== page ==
If your tenancy started before 01 December 2017, you are likely to have an Assured or Short Assured tenancy.

Your landlord must have given you a Tenant Information Pack which sets out important information about:

  • Your tenancy
  • Information about the property
  • Information about your landlord
  • Responsibilities of tenants and landlords

Any Assured or Short Assured tenancy will continue to run until ended by either the landlord or the tenant.

If your tenancy started after 01 December 2017, you will have been given the new Private Residential Tenancy. Important tenancy information, including the rights and responsibilities of you and your landlord are detailed in the easy read notes which are provided along with the tenancy agreement.

More information on private renting is available on the Scottish Government's website and Shelter Scotland.


Frequently asked questions

  1. What information should a private let advert contain?
  2. What is Landlord Registration?
  3. Energy Performance Certificate
  4. What is Letting Agent Registration?
  5. What is the Repairing Standard?
  6. Deposits – what do I need to know?
  7. What is a short-term let?
  8. What’s an HMO?
  9. Who can I speak to for advice?
  10. How can I get help to pay my rent?
  11. Can I get help to manage my private tenancy?
  12. What are my landlord’s health and safety obligations?
  13. Where can I get Housing Options Advice?
  14. Where can I get Energy Advice and help to reduce my fuel bills?

What information should a private let advert contain?

  1. Landlord Registration Number (see What is Landlord Registration below) 
  2. Energy Performance Certificate 
  3. Letting Agent Registration Number (if advertised by a letting agent) (see What is Letting Agent Registration) 

What is Landlord Registration?

Most landlords that rent private accommodation in Scotland require to be registered (there are some exceptions and your landlord's registration responsibilities are found on Shelter Scotland). To be accepted, they must be considered fit and proper, provide safety documentation and pay a three yearly fee to register them and their properties. Once registered they appear on the Landlord Register. You can check registration details via the public search facility
 
Registration numbers contain 3 sets of numbers. 240 is the code for the Falkirk Council area. Three sets of numbers make up a registration number. If the middle numbers are not 240, it means the landlord is using a non-Falkirk Council area registration number. 


Energy Performance Certificate

An EPC should be produced for all properties rented after 4/1/09.  The EPC rating must be stated in the lettings advert.  A copy should be displayed in the property.


What is Letting Agent Registration?

All Letting Agents working in Scotland are required by law to: 

  • Follow a Letting Agent Code of Practice 
  • Be registered on the Scottish Letting Agent Register – to be accepted, every letting agent must be considered suitable to do the job and have met the minimum requirements.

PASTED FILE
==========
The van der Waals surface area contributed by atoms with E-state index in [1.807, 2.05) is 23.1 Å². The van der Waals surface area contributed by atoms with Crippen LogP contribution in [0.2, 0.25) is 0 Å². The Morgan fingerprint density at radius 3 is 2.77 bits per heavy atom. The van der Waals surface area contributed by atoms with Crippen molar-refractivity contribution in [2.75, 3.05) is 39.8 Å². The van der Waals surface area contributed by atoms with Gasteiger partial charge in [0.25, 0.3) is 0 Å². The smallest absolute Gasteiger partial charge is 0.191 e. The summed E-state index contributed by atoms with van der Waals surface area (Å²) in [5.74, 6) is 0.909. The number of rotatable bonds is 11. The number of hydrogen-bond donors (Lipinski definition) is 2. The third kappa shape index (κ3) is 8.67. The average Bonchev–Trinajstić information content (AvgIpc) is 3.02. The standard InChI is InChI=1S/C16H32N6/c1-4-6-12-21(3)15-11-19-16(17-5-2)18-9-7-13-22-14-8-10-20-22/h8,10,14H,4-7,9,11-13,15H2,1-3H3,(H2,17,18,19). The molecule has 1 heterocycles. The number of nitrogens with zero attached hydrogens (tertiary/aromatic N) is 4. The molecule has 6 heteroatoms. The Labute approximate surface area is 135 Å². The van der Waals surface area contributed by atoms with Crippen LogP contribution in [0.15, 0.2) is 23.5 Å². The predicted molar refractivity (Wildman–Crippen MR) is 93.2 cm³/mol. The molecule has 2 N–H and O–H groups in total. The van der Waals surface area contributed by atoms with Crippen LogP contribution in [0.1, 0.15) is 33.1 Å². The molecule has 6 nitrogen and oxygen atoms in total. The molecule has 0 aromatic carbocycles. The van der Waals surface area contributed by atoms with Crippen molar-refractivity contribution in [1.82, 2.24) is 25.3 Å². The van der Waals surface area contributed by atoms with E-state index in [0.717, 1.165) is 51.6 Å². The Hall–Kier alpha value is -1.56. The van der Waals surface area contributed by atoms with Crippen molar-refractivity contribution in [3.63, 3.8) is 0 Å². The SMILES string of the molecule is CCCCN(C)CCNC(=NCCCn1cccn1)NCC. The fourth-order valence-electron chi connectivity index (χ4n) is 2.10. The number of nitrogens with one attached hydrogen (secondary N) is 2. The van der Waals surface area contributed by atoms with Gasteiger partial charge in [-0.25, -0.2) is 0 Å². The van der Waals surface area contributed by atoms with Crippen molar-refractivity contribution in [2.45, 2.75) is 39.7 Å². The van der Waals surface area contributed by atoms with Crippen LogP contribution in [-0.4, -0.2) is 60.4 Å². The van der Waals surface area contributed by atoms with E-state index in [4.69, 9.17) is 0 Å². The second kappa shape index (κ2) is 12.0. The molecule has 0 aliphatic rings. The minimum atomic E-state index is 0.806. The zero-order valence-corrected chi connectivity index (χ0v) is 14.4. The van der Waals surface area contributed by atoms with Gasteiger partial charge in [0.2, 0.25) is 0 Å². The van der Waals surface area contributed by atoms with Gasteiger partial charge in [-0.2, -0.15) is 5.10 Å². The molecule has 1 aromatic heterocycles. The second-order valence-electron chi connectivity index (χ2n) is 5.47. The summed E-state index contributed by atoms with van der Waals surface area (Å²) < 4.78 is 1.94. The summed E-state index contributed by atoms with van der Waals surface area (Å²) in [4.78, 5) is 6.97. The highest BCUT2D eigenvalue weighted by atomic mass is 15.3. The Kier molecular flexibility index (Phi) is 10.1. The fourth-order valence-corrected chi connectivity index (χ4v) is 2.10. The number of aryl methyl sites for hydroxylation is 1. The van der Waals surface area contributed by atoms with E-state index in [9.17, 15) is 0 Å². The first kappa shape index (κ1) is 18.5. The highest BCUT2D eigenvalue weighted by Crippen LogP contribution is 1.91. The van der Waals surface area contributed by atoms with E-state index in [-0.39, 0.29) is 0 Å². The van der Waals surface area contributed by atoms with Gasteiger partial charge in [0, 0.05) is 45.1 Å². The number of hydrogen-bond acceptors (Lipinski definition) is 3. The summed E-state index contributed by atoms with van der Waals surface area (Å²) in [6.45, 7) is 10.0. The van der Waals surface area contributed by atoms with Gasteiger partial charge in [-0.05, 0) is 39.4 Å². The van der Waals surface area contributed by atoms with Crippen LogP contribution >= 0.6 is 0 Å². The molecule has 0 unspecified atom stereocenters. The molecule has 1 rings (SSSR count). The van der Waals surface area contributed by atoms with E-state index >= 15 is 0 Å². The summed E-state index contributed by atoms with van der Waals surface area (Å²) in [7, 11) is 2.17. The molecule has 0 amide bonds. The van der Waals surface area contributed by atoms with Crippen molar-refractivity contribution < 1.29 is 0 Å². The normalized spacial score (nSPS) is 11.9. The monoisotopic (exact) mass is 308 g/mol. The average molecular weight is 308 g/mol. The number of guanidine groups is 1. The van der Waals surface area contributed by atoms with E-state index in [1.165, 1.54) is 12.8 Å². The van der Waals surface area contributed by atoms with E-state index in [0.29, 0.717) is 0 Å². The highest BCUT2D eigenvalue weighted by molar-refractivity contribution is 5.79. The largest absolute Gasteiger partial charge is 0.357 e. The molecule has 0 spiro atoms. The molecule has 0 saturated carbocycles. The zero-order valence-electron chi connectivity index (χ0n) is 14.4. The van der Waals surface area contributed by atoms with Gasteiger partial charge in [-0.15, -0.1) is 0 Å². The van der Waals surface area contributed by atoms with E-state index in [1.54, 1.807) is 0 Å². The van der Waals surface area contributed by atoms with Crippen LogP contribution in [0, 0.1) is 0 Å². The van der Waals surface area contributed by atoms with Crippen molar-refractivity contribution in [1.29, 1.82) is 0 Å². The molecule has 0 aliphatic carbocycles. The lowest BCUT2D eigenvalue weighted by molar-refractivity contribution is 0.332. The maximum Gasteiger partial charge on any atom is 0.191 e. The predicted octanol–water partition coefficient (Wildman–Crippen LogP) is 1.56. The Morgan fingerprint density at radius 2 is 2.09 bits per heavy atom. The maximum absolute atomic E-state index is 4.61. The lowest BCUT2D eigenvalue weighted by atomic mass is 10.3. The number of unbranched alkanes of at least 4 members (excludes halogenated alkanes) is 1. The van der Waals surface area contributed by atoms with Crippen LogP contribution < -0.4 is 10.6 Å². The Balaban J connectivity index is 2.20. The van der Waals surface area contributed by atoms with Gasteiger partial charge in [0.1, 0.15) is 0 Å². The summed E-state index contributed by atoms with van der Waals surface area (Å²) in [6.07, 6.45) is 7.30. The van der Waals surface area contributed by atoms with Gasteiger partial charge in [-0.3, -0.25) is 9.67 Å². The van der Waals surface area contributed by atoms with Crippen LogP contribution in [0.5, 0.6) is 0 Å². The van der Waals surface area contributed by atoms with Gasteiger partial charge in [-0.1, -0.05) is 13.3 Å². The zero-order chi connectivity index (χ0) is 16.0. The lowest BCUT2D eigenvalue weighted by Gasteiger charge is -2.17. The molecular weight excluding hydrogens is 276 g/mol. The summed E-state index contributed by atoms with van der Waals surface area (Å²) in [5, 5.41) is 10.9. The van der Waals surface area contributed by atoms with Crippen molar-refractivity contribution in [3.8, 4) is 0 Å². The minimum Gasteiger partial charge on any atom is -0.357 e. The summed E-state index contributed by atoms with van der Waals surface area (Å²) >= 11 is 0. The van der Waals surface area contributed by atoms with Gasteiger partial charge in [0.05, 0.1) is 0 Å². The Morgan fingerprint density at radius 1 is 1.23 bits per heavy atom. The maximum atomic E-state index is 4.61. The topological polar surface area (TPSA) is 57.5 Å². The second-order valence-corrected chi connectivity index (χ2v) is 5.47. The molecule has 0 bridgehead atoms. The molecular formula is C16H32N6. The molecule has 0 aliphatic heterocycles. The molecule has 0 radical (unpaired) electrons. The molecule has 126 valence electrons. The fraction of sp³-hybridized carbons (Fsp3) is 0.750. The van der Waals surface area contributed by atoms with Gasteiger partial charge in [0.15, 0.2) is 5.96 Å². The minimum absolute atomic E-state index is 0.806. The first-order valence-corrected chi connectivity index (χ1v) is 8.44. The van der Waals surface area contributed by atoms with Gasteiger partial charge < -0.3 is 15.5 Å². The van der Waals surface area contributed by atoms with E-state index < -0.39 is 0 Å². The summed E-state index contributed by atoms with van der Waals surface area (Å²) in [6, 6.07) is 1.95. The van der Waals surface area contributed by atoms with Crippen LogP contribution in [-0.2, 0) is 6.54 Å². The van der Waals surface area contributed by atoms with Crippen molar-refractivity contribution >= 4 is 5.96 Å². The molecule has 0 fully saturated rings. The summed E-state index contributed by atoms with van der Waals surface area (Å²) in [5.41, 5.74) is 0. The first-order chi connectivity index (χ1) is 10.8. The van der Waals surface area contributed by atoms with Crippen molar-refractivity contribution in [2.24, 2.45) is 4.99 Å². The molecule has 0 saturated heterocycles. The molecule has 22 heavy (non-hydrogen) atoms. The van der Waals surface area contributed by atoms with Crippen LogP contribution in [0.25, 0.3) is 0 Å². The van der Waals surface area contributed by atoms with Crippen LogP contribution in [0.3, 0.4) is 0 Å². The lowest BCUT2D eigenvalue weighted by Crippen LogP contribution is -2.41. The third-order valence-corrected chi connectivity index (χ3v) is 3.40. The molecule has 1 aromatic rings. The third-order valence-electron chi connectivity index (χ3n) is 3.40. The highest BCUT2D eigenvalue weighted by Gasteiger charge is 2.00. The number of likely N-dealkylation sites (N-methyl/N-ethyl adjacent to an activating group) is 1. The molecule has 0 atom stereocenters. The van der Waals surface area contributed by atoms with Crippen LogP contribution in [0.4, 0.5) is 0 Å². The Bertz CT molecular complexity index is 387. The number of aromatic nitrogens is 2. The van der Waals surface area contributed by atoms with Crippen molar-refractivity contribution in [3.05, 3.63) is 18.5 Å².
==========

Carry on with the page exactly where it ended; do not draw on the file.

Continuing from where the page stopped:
Once registered, they will be given a Letting Agent Registration Number (LARN).  The LARN should be included in all property adverts and on all communications.  You can check registration details via the public search facility.

What is the Repairing Standard?

Properties let in Scotland must meet the  Repairing Standard.  Your landlord must repair and maintain rental properties at the start and throughout the tenancy. 

If you or a third party (Local Authority) believes a house does not meet the standard, they can make an application to the First Tier Tribunal for Scotland (Housing & Property Chamber) for a decision on whether a landlord has complied with this duty.


Deposits – what do I need to know?

  1. The maximum deposit you can be asked to pay is 2 times your monthly rent 
  2. If you pay a deposit to your landlord, they must lodge it into one of the 3 approved schemes in Scotland within 30 working days. The 3 approved schemes are: 

See Tenancy Deposit Schemes for further information.


What is a short-term let?

A short-term let can cover the following situations:

  • letting a second home, or
  • letting all or part of someone's own home when they are either absent or still living there

It includes sharing a house, renting a room as well as bed and breakfast/guest house accommodation.

Local authorities are required to establish a licensing scheme by 01 October 2022. 

The short-term lets scheme falls within the remit of our Licensing Section - see Licensing: Short-term lets for further information.


What’s an HMO?

HMOs are tenancies that are Let to three or more people who are not related. HMO landlords must get an HMO licence from their Local Authority. HMO licensing falls within the remit of our Licensing section.  

Further information on HMO licensing is available at the Scottish Government website and Shelter Scotland.


Who can I speak to for advice?

  1. Falkirk Council Private Sector Team (see contact details below) 
  2. Shelter Scotland (see the Shelter Scotland contact us page)  

How can I get help to pay my rent?

If you are on a low income, you may be able to eligible for Housing Benefit.  See our Housing Benefit for more information.


Can I get help to manage my private tenancy?

Information on the help available to manage your tenancy can be found on our Tenancy Support page.


What are my landlord’s health and safety obligations?

Information on your landlord's health and safety obligations can be found in your Tenant Information Pack or the Private Residential Tenancy Agreement and easy-read notes for details.


Where can I get Housing Options Advice?

You can access information and assistance from our Housing Options page 


Where can I get Energy Advice and help to reduce my fuel bills?

Home Energy Scotland can help to support you to reduce your fuel bills.